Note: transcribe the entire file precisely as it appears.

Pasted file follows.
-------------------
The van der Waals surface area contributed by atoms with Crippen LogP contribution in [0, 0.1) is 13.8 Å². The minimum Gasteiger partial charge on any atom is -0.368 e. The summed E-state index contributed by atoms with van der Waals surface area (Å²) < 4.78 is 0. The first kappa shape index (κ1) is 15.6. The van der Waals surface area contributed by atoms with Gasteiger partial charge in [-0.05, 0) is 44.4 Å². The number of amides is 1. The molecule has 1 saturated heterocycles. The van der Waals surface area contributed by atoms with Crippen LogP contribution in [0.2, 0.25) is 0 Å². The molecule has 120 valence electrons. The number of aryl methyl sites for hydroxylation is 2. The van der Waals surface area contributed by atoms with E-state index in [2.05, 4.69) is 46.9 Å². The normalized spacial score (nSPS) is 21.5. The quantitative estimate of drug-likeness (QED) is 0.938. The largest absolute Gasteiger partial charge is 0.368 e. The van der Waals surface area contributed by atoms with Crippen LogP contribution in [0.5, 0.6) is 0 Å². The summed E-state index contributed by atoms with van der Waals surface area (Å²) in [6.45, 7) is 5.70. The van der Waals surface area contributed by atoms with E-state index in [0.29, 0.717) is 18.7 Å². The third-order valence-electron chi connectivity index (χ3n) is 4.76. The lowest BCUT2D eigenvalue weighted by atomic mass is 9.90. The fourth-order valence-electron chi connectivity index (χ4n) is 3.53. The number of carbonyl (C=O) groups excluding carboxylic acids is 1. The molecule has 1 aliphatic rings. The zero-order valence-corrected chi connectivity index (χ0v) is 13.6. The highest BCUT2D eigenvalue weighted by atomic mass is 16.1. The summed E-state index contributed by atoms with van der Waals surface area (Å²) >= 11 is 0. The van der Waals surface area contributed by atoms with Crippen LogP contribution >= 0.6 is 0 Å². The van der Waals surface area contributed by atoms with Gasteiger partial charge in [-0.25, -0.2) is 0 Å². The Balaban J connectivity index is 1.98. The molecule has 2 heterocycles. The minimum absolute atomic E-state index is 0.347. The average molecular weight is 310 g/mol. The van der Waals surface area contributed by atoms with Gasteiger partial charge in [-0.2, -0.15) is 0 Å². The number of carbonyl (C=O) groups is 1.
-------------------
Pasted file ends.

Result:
The van der Waals surface area contributed by atoms with Crippen LogP contribution in [0, 0.1) is 13.8 Å². The minimum Gasteiger partial charge on any atom is -0.368 e. The summed E-state index contributed by atoms with van der Waals surface area (Å²) < 4.78 is 0. The first kappa shape index (κ1) is 15.6. The van der Waals surface area contributed by atoms with Gasteiger partial charge in [-0.05, 0) is 44.4 Å². The number of amides is 1. The molecule has 1 saturated heterocycles. The van der Waals surface area contributed by atoms with Crippen LogP contribution in [0.2, 0.25) is 0 Å². The molecule has 120 valence electrons. The number of aryl methyl sites for hydroxylation is 2. The van der Waals surface area contributed by atoms with E-state index in [2.05, 4.69) is 46.9 Å². The normalized spacial score (nSPS) is 21.5. The quantitative estimate of drug-likeness (QED) is 0.938. The largest absolute Gasteiger partial charge is 0.368 e. The van der Waals surface area contributed by atoms with Crippen LogP contribution in [0.5, 0.6) is 0 Å². The summed E-state index contributed by atoms with van der Waals surface area (Å²) in [6.45, 7) is 5.70. The van der Waals surface area contributed by atoms with E-state index in [0.29, 0.717) is 18.7 Å². The third-order valence-electron chi connectivity index (χ3n) is 4.76. The lowest BCUT2D eigenvalue weighted by atomic mass is 9.90. The fourth-order valence-electron chi connectivity index (χ4n) is 3.53. The number of carbonyl (C=O) groups excluding carboxylic acids is 1. The molecule has 1 aliphatic rings. The zero-order valence-corrected chi connectivity index (χ0v) is 13.6. The highest BCUT2D eigenvalue weighted by atomic mass is 16.1. The summed E-state index contributed by atoms with van der Waals surface area (Å²) >= 11 is 0. The van der Waals surface area contributed by atoms with Crippen LogP contribution >= 0.6 is 0 Å². The van der Waals surface area contributed by atoms with Gasteiger partial charge in [-0.25, -0.2) is 0 Å². The Balaban J connectivity index is 1.98. The molecule has 2 heterocycles. The minimum absolute atomic E-state index is 0.347. The average molecular weight is 310 g/mol. The van der Waals surface area contributed by atoms with Gasteiger partial charge in [-0.2, -0.15) is 0 Å². The number of carbonyl (C=O) groups is 1.